These two examples, to which could be added numerous instances where the guides gave factually inaccurate or Evangelically-biased interpretations (such as my first tour guide’s assertion that all of the texts in the Christian New Testament, with the exception of the Epistle to the Hebrews, were written before 70 C.E.), illustrate the potential problems for academic institutions inherent in partnering with the Museum of the Bible. In both cases, the tour guides I observed offered problematic interpretations that were in keeping with the conservative Evangelical narrative of the Bible and its history that shapes the Museum’s permanent collection and exhibits, which has so ably been catalogued by Candida Moss, Joel Baden, and Jill Hicks-Keeton, amongst others. On a guided tour, visitors listen to the tour guides more so than they read the signage. Thus, no matter how responsibly the curators at partnering institutions work to offer nuanced, historically-accurate exhibits, the experience of viewers is ultimately conditioned by the interests of the Museum itself.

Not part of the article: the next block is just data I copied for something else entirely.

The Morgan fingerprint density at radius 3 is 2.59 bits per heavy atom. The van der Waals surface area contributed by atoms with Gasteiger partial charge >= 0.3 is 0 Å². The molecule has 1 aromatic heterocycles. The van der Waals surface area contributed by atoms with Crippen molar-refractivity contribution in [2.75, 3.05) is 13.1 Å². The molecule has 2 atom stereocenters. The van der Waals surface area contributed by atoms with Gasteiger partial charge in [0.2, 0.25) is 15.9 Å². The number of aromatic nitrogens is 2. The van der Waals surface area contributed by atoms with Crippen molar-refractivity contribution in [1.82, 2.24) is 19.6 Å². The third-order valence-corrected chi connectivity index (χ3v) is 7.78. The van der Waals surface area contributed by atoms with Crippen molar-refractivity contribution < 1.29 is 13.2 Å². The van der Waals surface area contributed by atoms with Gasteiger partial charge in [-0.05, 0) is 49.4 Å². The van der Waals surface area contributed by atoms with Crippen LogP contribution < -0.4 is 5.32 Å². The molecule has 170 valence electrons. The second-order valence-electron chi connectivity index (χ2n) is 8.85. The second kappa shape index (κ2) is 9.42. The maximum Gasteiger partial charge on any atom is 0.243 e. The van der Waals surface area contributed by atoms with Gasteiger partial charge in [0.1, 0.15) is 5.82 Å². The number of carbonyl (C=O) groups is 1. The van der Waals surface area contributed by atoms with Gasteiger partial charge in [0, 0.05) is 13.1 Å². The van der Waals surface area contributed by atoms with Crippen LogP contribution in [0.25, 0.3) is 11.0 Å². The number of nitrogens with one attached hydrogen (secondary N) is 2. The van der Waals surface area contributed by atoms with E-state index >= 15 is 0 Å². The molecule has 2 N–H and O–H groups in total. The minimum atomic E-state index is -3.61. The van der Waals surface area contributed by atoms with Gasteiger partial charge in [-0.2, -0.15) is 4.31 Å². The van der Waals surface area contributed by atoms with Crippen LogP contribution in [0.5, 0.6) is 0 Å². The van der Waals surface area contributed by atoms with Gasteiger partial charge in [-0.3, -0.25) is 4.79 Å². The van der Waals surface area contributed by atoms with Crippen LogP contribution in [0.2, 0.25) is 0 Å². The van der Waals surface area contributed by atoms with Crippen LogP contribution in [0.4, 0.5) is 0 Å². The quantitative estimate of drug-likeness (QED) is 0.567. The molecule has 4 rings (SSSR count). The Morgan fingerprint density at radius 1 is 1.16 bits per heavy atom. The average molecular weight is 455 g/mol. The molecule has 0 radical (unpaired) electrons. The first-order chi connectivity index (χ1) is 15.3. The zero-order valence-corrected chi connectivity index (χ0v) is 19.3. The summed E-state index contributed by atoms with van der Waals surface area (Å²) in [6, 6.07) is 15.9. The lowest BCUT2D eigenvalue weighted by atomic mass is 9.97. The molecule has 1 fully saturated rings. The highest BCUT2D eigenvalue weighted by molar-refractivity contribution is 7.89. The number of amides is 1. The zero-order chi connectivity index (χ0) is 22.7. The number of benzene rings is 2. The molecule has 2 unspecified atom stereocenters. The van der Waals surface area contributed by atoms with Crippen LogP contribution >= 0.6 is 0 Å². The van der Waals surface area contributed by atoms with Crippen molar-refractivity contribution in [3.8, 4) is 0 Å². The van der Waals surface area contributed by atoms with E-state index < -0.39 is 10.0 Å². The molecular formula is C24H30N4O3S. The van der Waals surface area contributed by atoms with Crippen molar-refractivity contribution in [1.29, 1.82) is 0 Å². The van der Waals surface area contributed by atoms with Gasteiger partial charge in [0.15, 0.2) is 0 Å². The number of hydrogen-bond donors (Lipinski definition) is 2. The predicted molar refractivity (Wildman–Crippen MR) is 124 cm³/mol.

This brings us back to the tweet sent out by the Museum that I mentioned at the beginning of this review. Nowhere in the Hebrew University’s exhibit are claims made about the Jewish War as the “greatest struggle for autonomy” in Roman history, but this is the gloss imposed on the exhibit by the MOTB and its staff—a gloss that frames the Jewish War in ways that are similar to the American Revolution and the Christian nationalism that the Museum associates with this event. (My second guide called the outbreak of the Jewish War a “Boston Tea Party event”!) Thus, while the Hebrew University in Jerusalem’s exhibit curation shows a high quality of scholarly work, it ultimately suffers by its association with the Museum of the Bible. This should stand as a warning to other academic institutions looking to partner with this organization. It also should be yet another wakeup call for the Museum of the Bible’s administrators, who need to put responsible scholarship ahead of the evangelical theology of their donors and the interests of their marketing department.